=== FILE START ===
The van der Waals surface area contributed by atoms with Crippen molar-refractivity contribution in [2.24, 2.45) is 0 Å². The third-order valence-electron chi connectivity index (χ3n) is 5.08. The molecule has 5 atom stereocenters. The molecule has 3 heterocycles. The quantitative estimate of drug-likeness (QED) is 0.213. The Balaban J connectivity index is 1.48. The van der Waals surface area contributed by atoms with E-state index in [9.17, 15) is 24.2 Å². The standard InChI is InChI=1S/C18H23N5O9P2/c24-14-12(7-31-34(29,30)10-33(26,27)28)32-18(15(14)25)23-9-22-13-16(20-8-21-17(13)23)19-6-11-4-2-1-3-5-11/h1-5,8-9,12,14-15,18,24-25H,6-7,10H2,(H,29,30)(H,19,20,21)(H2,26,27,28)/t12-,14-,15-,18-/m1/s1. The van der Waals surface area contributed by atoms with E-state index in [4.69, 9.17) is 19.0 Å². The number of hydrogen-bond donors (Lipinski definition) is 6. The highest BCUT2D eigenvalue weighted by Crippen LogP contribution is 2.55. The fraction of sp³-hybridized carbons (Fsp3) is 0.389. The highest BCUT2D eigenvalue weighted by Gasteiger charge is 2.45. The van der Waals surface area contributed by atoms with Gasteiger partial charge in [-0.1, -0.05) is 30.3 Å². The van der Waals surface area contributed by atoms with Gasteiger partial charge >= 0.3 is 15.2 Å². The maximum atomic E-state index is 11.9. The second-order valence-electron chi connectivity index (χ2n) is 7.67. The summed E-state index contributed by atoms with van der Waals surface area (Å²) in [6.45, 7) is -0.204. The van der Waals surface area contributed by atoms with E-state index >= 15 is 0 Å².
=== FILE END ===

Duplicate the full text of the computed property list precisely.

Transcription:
The van der Waals surface area contributed by atoms with Crippen molar-refractivity contribution in [2.24, 2.45) is 0 Å². The third-order valence-electron chi connectivity index (χ3n) is 5.08. The molecule has 5 atom stereocenters. The molecule has 3 heterocycles. The quantitative estimate of drug-likeness (QED) is 0.213. The Balaban J connectivity index is 1.48. The van der Waals surface area contributed by atoms with E-state index in [9.17, 15) is 24.2 Å². The standard InChI is InChI=1S/C18H23N5O9P2/c24-14-12(7-31-34(29,30)10-33(26,27)28)32-18(15(14)25)23-9-22-13-16(20-8-21-17(13)23)19-6-11-4-2-1-3-5-11/h1-5,8-9,12,14-15,18,24-25H,6-7,10H2,(H,29,30)(H,19,20,21)(H2,26,27,28)/t12-,14-,15-,18-/m1/s1. The van der Waals surface area contributed by atoms with E-state index in [4.69, 9.17) is 19.0 Å². The number of hydrogen-bond donors (Lipinski definition) is 6. The highest BCUT2D eigenvalue weighted by Crippen LogP contribution is 2.55. The fraction of sp³-hybridized carbons (Fsp3) is 0.389. The highest BCUT2D eigenvalue weighted by Gasteiger charge is 2.45. The van der Waals surface area contributed by atoms with Gasteiger partial charge in [-0.1, -0.05) is 30.3 Å². The van der Waals surface area contributed by atoms with Gasteiger partial charge >= 0.3 is 15.2 Å². The maximum atomic E-state index is 11.9. The second-order valence-electron chi connectivity index (χ2n) is 7.67. The summed E-state index contributed by atoms with van der Waals surface area (Å²) in [6.45, 7) is -0.204. The van der Waals surface area contributed by atoms with E-state index >= 15 is 0 Å².